The moment we saw the announcement for Amazon Athena, we knew it’s a perfect match for Redash. For those who missed the news, Athena is a new service from AWS to analyze data directly from S3 using Standard SQL. It’s basically Presto as a service.
Creating new data source for Redash is quite easy, but our friends at Amazon decided to make it a bit more difficult this time — for now they released only a JDBC connector to connect with Athena. Redash’s backend is written in Python and using a JDBC connector is not straightforward. But we won’t let something like this to be in our way. 😎
Long story short, I’m happy to share with you that Redash supports Amazon Athena now! Those of you who use our hosted service, you can already connect to it. See instructions in our user guide.
As with any data source, by connecting Redash with Amazon Athena, you get all the regular Redash benefits — nice query interface, visualizations, dashboards and alerts.
(the following is technical details on how this query runner works and relevant for on-premise users only)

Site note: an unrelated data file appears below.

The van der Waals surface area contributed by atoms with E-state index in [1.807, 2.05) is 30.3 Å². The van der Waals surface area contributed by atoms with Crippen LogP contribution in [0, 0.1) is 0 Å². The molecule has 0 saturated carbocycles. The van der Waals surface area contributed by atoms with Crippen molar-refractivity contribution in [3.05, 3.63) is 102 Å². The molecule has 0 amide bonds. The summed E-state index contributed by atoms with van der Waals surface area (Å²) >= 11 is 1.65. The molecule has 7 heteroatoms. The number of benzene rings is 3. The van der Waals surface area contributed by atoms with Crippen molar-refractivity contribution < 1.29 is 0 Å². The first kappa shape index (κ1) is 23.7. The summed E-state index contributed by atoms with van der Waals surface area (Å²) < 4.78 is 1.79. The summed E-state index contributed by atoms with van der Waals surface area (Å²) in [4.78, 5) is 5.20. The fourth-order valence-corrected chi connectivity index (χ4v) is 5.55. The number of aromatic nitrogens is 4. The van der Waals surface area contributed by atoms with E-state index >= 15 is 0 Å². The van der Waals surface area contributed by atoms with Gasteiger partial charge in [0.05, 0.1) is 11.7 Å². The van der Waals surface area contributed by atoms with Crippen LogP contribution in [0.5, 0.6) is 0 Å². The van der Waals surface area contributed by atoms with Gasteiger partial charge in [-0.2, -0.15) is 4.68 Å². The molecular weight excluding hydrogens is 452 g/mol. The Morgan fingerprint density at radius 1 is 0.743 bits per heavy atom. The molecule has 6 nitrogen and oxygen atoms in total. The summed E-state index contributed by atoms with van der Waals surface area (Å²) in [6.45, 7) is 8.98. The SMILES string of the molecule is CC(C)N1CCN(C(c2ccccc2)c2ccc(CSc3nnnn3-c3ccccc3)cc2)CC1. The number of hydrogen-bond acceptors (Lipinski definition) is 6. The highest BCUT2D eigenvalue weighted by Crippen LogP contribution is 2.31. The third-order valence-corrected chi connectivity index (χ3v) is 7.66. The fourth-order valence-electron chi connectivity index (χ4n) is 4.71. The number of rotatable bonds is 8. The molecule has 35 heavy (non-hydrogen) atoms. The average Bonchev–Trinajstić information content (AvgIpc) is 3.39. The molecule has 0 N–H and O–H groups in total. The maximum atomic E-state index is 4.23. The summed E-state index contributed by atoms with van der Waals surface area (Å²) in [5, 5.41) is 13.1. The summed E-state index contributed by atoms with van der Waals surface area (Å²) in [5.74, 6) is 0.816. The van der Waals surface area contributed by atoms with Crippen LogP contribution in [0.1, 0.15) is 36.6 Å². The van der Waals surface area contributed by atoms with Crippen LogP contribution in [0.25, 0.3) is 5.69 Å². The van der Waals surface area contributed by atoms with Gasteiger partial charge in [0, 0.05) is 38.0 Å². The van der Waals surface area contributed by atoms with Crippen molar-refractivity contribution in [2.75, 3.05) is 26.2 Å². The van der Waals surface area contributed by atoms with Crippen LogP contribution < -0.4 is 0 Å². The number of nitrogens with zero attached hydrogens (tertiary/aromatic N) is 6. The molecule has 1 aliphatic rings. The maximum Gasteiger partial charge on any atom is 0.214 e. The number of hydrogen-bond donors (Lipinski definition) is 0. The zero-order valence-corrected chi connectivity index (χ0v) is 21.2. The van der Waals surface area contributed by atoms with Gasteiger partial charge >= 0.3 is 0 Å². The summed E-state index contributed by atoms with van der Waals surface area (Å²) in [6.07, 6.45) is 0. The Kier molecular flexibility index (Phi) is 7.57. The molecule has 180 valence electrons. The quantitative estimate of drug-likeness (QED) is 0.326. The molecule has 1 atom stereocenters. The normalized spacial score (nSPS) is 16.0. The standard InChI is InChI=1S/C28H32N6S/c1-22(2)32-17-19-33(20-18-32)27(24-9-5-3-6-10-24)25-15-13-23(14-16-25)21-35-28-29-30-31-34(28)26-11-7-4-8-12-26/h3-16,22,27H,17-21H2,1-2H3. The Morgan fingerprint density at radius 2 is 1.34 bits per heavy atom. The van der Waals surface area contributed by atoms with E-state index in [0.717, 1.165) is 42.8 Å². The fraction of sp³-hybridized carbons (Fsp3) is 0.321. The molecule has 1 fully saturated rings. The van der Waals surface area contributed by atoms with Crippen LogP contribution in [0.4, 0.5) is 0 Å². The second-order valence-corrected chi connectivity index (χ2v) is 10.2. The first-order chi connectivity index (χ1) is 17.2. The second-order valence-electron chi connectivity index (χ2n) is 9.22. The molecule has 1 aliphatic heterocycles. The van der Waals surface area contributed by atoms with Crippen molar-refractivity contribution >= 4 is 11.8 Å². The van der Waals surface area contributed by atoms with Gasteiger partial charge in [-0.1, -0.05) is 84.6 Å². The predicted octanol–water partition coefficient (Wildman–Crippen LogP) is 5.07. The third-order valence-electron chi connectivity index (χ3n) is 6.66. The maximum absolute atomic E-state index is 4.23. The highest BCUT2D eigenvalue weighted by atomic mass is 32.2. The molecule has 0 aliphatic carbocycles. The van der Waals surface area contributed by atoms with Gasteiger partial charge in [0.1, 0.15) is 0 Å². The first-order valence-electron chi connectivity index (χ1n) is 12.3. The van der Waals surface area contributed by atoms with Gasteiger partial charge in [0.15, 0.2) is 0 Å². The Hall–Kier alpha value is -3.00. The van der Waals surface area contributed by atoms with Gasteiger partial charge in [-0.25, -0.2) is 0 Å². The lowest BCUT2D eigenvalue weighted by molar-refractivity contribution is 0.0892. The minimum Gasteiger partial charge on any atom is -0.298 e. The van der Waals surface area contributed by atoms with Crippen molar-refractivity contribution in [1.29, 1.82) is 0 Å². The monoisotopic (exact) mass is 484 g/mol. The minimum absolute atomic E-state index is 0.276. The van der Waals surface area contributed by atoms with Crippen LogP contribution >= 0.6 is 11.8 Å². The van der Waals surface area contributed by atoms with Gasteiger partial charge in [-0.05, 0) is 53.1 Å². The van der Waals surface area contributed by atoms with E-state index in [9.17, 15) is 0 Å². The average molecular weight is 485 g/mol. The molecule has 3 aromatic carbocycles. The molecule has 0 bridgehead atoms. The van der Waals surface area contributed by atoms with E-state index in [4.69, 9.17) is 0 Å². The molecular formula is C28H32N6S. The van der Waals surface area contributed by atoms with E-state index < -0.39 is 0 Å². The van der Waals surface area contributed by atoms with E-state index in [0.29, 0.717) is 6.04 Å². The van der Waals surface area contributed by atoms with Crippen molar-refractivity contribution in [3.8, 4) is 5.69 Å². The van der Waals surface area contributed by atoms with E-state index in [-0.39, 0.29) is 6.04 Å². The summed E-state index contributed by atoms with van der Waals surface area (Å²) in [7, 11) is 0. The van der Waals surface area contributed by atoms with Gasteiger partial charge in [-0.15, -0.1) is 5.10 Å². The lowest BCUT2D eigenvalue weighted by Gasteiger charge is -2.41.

👉 Update: starting from v2.0.0 you no longer need the proxy and we have a direct connector to Athena.
If you run Redash on-premise, you can either wait for the v1.0 release or back port the support to your current deployment. Note that you need to run Redash v0.12 to use this new query runner as is.
Note that to overcome the language barrier, we created a simple proxy service that takes AWS credentials & the Athena query, processes it and returns the data to Redash. You will need to run this proxy along side your Redash instance to be able to use the new query runner.
We will post instructions on how to do the back port in our discussion forum.
As always, your feedback is more than welcomed. We are eager to hear how you use Redash in general and this new Amazon Athena support.